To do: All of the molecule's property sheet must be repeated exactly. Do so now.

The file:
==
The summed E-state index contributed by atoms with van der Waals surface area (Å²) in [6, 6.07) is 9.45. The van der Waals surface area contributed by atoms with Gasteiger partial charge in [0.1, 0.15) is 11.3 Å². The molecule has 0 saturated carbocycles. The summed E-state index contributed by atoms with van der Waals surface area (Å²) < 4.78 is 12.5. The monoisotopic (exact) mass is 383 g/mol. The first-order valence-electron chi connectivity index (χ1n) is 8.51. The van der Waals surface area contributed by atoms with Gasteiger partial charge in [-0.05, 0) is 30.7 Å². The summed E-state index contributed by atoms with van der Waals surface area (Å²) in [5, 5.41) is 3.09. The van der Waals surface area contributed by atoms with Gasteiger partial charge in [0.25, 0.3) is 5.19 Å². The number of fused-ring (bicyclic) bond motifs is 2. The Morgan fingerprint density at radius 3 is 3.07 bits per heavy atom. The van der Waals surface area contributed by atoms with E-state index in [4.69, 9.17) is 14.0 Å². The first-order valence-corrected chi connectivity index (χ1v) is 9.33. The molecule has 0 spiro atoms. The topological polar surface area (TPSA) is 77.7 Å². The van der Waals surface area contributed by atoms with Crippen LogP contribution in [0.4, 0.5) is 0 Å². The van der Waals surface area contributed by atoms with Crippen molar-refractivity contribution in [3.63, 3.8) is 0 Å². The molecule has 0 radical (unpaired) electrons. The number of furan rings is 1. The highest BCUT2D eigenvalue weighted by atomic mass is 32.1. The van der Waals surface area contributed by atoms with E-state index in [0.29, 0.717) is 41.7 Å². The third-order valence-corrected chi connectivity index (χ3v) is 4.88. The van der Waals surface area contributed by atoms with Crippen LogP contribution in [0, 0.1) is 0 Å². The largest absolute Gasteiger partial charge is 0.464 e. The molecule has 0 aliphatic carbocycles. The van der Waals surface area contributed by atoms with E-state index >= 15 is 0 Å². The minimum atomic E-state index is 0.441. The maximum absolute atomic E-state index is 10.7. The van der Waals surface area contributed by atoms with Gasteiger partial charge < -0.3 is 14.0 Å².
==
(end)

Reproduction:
The summed E-state index contributed by atoms with van der Waals surface area (Å²) in [6, 6.07) is 9.45. The van der Waals surface area contributed by atoms with Gasteiger partial charge in [0.1, 0.15) is 11.3 Å². The molecule has 0 saturated carbocycles. The summed E-state index contributed by atoms with van der Waals surface area (Å²) < 4.78 is 12.5. The monoisotopic (exact) mass is 383 g/mol. The first-order valence-electron chi connectivity index (χ1n) is 8.51. The van der Waals surface area contributed by atoms with Gasteiger partial charge in [-0.05, 0) is 30.7 Å². The summed E-state index contributed by atoms with van der Waals surface area (Å²) in [5, 5.41) is 3.09. The van der Waals surface area contributed by atoms with Gasteiger partial charge in [0.25, 0.3) is 5.19 Å². The number of fused-ring (bicyclic) bond motifs is 2. The Morgan fingerprint density at radius 3 is 3.07 bits per heavy atom. The van der Waals surface area contributed by atoms with E-state index in [4.69, 9.17) is 14.0 Å². The first-order valence-corrected chi connectivity index (χ1v) is 9.33. The molecule has 0 spiro atoms. The topological polar surface area (TPSA) is 77.7 Å². The van der Waals surface area contributed by atoms with Crippen LogP contribution in [0.4, 0.5) is 0 Å². The van der Waals surface area contributed by atoms with Crippen molar-refractivity contribution in [3.63, 3.8) is 0 Å². The molecule has 0 radical (unpaired) electrons. The number of furan rings is 1. The highest BCUT2D eigenvalue weighted by atomic mass is 32.1. The van der Waals surface area contributed by atoms with E-state index in [0.29, 0.717) is 41.7 Å². The third-order valence-corrected chi connectivity index (χ3v) is 4.88. The van der Waals surface area contributed by atoms with Crippen LogP contribution in [0, 0.1) is 0 Å². The largest absolute Gasteiger partial charge is 0.464 e. The molecule has 0 aliphatic carbocycles. The van der Waals surface area contributed by atoms with E-state index >= 15 is 0 Å². The minimum atomic E-state index is 0.441. The maximum absolute atomic E-state index is 10.7. The van der Waals surface area contributed by atoms with Gasteiger partial charge < -0.3 is 14.0 Å².